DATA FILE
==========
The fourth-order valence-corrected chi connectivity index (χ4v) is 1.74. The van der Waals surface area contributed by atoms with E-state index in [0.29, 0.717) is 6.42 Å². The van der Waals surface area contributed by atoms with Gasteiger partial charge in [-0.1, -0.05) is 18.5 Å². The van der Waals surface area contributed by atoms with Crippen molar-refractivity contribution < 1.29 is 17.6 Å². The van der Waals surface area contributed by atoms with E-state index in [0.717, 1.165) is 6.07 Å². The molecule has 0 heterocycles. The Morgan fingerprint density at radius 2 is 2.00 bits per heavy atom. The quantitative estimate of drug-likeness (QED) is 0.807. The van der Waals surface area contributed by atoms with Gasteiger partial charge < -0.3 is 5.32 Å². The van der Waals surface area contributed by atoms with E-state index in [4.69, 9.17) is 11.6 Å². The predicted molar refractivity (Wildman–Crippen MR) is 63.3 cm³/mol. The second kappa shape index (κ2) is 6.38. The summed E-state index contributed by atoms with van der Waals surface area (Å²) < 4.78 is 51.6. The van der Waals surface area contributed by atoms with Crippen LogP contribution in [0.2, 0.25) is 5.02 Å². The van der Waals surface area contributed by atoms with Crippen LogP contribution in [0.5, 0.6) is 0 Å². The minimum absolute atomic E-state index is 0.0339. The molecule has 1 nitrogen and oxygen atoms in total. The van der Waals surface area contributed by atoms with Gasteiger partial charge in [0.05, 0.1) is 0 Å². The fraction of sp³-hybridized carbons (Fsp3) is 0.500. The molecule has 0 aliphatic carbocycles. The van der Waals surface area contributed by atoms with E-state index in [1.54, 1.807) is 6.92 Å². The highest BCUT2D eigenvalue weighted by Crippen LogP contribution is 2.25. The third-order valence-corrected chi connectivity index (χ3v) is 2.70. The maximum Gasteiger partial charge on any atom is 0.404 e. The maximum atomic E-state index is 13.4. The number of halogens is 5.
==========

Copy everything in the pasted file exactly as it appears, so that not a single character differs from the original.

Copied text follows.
The fourth-order valence-corrected chi connectivity index (χ4v) is 1.74. The van der Waals surface area contributed by atoms with E-state index in [0.29, 0.717) is 6.42 Å². The van der Waals surface area contributed by atoms with Gasteiger partial charge in [-0.1, -0.05) is 18.5 Å². The van der Waals surface area contributed by atoms with Crippen molar-refractivity contribution < 1.29 is 17.6 Å². The van der Waals surface area contributed by atoms with E-state index in [0.717, 1.165) is 6.07 Å². The molecule has 0 heterocycles. The Morgan fingerprint density at radius 2 is 2.00 bits per heavy atom. The quantitative estimate of drug-likeness (QED) is 0.807. The van der Waals surface area contributed by atoms with Gasteiger partial charge < -0.3 is 5.32 Å². The van der Waals surface area contributed by atoms with E-state index in [4.69, 9.17) is 11.6 Å². The predicted molar refractivity (Wildman–Crippen MR) is 63.3 cm³/mol. The second kappa shape index (κ2) is 6.38. The summed E-state index contributed by atoms with van der Waals surface area (Å²) < 4.78 is 51.6. The van der Waals surface area contributed by atoms with Crippen LogP contribution in [0.2, 0.25) is 5.02 Å². The van der Waals surface area contributed by atoms with Crippen LogP contribution in [0.5, 0.6) is 0 Å². The minimum absolute atomic E-state index is 0.0339. The molecule has 1 nitrogen and oxygen atoms in total. The van der Waals surface area contributed by atoms with Gasteiger partial charge in [0.05, 0.1) is 0 Å². The fraction of sp³-hybridized carbons (Fsp3) is 0.500. The molecule has 0 aliphatic carbocycles. The van der Waals surface area contributed by atoms with E-state index in [1.54, 1.807) is 6.92 Å². The highest BCUT2D eigenvalue weighted by Crippen LogP contribution is 2.25. The third-order valence-corrected chi connectivity index (χ3v) is 2.70. The maximum Gasteiger partial charge on any atom is 0.404 e. The maximum atomic E-state index is 13.4. The number of halogens is 5.